GICHD Cluster Munition Identification Tool diagram © GICHD

GICHD Cluster Munition Identification Tool diagram © GICHD

Erik Tollefsen, Advisor Stockpile Destruction, EOD and Technology, GICHD

Last month, on the occasion of the Fourth Meeting of the States Parties to the Convention on Cluster Munitions (4MSP-CCM) the Geneva International Centre for Humanitarian Demining (GICHD) launched its web-based Cluster Munitions Identification Tool (CM ID Tool).

With the GICHD’s CM ID Tool – a web-based system that enables the easy identification of cluster munitions – it is now possible for countries to assess whether or not these weapons fall within the CCM definition of cluster munitions.

Cluster munitions are weapons which disperse explosive submunitions from a larger container. These do not always function as designed however, and the unexploded bomblets pose a hazard to civilians and their livelihoods long after conflict has ended. During their history of use, cluster bombs have killed and injured thousands of civilians and continue to do so today.

The CCM prohibits cluster munitions and requires member states to address the humanitarian consequences they cause through clearance and victim assistance, as well as to destroy all cluster munition stockpiles.  States are also required to report accurately on the cluster munitions in their possession as well as steps taken to destroy them and comply with all other Convention obligations.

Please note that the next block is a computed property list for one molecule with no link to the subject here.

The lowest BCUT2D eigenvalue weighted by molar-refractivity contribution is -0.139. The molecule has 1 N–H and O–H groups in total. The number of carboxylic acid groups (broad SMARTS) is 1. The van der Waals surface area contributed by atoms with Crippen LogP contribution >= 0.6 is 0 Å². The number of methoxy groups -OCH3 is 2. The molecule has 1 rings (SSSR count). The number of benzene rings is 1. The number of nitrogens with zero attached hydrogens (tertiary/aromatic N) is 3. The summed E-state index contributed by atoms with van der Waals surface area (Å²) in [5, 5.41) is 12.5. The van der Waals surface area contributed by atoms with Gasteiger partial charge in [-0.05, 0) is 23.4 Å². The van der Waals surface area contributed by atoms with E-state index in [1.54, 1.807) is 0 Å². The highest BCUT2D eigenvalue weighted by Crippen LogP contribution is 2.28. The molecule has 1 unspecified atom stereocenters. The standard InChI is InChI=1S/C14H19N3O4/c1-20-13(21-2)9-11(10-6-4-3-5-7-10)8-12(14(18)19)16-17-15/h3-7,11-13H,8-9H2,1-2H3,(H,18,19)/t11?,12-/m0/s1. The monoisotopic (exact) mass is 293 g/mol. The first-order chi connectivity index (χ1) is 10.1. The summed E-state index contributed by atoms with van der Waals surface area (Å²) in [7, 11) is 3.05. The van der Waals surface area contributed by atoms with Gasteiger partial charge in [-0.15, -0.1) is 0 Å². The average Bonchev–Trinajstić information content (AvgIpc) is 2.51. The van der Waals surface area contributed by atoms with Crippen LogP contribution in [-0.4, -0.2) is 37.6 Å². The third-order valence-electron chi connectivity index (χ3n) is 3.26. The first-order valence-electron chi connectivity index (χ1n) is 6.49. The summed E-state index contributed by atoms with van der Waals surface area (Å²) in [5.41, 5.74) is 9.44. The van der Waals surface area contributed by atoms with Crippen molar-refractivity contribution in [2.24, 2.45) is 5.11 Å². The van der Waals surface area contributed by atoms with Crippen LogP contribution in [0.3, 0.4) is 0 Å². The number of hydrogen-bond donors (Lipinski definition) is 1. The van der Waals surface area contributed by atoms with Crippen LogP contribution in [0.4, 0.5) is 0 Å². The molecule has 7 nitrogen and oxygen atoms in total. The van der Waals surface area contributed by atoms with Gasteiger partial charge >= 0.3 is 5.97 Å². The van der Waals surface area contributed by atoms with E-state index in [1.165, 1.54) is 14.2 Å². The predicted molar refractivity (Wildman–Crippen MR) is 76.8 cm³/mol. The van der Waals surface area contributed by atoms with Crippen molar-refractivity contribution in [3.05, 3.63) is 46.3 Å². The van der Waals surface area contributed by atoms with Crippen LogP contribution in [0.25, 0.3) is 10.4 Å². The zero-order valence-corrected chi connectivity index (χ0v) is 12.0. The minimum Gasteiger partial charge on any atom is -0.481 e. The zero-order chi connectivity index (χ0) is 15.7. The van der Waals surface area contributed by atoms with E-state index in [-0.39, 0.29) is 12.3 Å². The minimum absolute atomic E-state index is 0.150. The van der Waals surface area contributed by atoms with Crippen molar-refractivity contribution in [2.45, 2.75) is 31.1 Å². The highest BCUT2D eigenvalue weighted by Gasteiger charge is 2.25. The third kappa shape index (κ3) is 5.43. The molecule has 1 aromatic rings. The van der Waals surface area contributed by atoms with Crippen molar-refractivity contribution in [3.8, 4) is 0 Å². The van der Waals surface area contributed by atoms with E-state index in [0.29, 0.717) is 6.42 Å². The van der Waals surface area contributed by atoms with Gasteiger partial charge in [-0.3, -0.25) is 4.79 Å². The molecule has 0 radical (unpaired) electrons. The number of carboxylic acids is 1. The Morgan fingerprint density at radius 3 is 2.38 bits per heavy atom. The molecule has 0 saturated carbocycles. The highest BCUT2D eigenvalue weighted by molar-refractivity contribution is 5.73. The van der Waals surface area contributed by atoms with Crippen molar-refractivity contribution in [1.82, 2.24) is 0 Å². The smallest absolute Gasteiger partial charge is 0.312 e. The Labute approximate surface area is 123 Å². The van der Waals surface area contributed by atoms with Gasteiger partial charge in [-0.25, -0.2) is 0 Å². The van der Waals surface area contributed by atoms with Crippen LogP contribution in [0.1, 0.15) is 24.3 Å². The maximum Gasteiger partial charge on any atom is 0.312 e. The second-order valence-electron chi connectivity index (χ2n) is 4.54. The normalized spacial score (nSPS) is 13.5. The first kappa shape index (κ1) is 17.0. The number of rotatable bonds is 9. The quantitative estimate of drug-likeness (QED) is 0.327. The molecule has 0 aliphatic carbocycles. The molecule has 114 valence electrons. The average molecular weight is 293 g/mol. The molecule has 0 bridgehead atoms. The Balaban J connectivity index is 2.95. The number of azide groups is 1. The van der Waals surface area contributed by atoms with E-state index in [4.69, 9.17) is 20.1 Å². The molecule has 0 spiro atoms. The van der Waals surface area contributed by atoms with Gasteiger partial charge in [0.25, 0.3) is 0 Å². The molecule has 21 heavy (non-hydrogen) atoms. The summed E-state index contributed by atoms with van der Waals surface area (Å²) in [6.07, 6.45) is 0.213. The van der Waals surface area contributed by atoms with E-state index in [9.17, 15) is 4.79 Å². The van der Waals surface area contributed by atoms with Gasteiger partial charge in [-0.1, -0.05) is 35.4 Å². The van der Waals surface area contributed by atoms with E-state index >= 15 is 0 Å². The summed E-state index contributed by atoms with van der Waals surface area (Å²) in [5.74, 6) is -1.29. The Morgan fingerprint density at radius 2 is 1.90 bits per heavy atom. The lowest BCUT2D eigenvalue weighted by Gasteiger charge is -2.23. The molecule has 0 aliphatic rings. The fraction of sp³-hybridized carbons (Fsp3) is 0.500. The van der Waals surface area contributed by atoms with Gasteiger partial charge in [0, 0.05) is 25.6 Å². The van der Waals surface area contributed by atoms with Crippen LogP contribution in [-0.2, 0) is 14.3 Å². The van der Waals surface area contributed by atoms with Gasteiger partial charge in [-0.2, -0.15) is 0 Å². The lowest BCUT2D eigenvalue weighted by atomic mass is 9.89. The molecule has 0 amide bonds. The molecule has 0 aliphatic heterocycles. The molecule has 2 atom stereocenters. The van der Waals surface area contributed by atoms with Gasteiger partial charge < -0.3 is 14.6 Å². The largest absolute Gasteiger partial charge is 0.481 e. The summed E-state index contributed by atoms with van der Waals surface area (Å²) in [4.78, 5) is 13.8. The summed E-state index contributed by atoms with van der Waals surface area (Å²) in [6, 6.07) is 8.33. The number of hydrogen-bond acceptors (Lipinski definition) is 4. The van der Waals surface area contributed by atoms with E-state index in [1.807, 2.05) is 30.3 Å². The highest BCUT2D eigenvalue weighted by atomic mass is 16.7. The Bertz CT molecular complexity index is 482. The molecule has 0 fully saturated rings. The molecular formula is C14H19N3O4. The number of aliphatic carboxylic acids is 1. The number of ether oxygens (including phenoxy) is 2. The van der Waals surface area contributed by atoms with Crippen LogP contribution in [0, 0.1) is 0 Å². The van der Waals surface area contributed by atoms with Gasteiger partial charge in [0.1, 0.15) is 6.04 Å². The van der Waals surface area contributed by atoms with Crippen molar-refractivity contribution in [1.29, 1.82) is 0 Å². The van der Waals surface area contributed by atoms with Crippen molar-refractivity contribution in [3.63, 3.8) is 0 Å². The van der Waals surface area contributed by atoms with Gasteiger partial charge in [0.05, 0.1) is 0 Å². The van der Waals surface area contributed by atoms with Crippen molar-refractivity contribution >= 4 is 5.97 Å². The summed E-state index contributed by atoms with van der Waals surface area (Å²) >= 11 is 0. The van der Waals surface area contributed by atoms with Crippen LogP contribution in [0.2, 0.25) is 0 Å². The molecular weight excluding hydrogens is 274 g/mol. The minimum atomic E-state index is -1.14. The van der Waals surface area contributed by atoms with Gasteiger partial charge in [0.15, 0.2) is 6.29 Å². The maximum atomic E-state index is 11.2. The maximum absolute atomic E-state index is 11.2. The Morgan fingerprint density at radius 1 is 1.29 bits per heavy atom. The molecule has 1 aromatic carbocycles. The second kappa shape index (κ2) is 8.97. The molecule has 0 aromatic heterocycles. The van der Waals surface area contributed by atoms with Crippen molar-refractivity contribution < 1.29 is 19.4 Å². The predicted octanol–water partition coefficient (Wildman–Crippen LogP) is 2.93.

The CM ID Tool provides an easily accessible and searchable database using graphic navigation to identify cluster munitions based on weapon category. It shows types and combinations of explosive submunitions and cluster munitions, and helps identify remnants of bomblets and cluster munitions – such as nylon ribbons, parachutes, and metal fragments. It also provides a series of images of typical strike patterns of the most common cluster munition types.

Weapons within any one country can be difficult to identify because often they come from a variety of sources – purchased from several foreign governments or left behind when allies withdraw or conflicts end. Non-technical staff may not be able to easily differentiate between weapons that are classified as cluster munitions and those that are not. The new CM ID Tool is designed to help reduce uncertainty about which stockpiled weapons must be reported on and destroyed.

For more information:  Erik Tollefsen, GICHD (Tel: + 41 22 906 16 95; E-mail:

The Geneva International Centre for Humanitarian Demining is an international expert organisation based in Switzerland that works to eliminate mines, explosive remnants of war and other explosive hazards.



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